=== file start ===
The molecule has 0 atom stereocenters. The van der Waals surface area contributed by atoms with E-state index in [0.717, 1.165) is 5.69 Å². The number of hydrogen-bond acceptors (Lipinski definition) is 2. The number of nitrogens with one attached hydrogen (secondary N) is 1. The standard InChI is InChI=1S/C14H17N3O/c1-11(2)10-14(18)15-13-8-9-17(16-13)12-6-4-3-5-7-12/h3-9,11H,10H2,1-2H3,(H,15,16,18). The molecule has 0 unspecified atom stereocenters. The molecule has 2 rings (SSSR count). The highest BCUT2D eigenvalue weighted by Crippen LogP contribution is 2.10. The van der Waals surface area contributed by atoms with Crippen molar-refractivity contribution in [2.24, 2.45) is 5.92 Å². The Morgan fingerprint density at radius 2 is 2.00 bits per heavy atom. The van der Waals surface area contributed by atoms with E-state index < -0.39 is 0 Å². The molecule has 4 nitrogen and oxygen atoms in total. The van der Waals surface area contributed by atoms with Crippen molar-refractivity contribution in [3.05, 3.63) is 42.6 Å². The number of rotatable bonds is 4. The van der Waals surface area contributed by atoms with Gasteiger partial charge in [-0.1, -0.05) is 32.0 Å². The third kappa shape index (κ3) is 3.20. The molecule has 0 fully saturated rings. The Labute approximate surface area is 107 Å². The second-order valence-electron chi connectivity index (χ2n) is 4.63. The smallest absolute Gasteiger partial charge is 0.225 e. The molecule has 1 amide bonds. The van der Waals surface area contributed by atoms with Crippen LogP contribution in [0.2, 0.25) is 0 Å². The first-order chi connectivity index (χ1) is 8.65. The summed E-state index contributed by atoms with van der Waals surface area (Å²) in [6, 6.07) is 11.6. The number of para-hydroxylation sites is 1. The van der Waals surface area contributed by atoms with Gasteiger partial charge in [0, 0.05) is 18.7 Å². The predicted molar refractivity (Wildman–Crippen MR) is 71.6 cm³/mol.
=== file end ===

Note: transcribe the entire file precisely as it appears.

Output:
The molecule has 0 atom stereocenters. The van der Waals surface area contributed by atoms with E-state index in [0.717, 1.165) is 5.69 Å². The number of hydrogen-bond acceptors (Lipinski definition) is 2. The number of nitrogens with one attached hydrogen (secondary N) is 1. The standard InChI is InChI=1S/C14H17N3O/c1-11(2)10-14(18)15-13-8-9-17(16-13)12-6-4-3-5-7-12/h3-9,11H,10H2,1-2H3,(H,15,16,18). The molecule has 0 unspecified atom stereocenters. The molecule has 2 rings (SSSR count). The highest BCUT2D eigenvalue weighted by Crippen LogP contribution is 2.10. The van der Waals surface area contributed by atoms with Crippen molar-refractivity contribution in [2.24, 2.45) is 5.92 Å². The Morgan fingerprint density at radius 2 is 2.00 bits per heavy atom. The van der Waals surface area contributed by atoms with E-state index < -0.39 is 0 Å². The molecule has 4 nitrogen and oxygen atoms in total. The van der Waals surface area contributed by atoms with Crippen molar-refractivity contribution in [3.05, 3.63) is 42.6 Å². The number of rotatable bonds is 4. The van der Waals surface area contributed by atoms with Gasteiger partial charge in [-0.1, -0.05) is 32.0 Å². The third kappa shape index (κ3) is 3.20. The molecule has 0 fully saturated rings. The Labute approximate surface area is 107 Å². The second-order valence-electron chi connectivity index (χ2n) is 4.63. The smallest absolute Gasteiger partial charge is 0.225 e. The molecule has 1 amide bonds. The van der Waals surface area contributed by atoms with Crippen LogP contribution in [0.2, 0.25) is 0 Å². The first-order chi connectivity index (χ1) is 8.65. The summed E-state index contributed by atoms with van der Waals surface area (Å²) in [6, 6.07) is 11.6. The number of para-hydroxylation sites is 1. The van der Waals surface area contributed by atoms with Gasteiger partial charge in [0, 0.05) is 18.7 Å². The predicted molar refractivity (Wildman–Crippen MR) is 71.6 cm³/mol.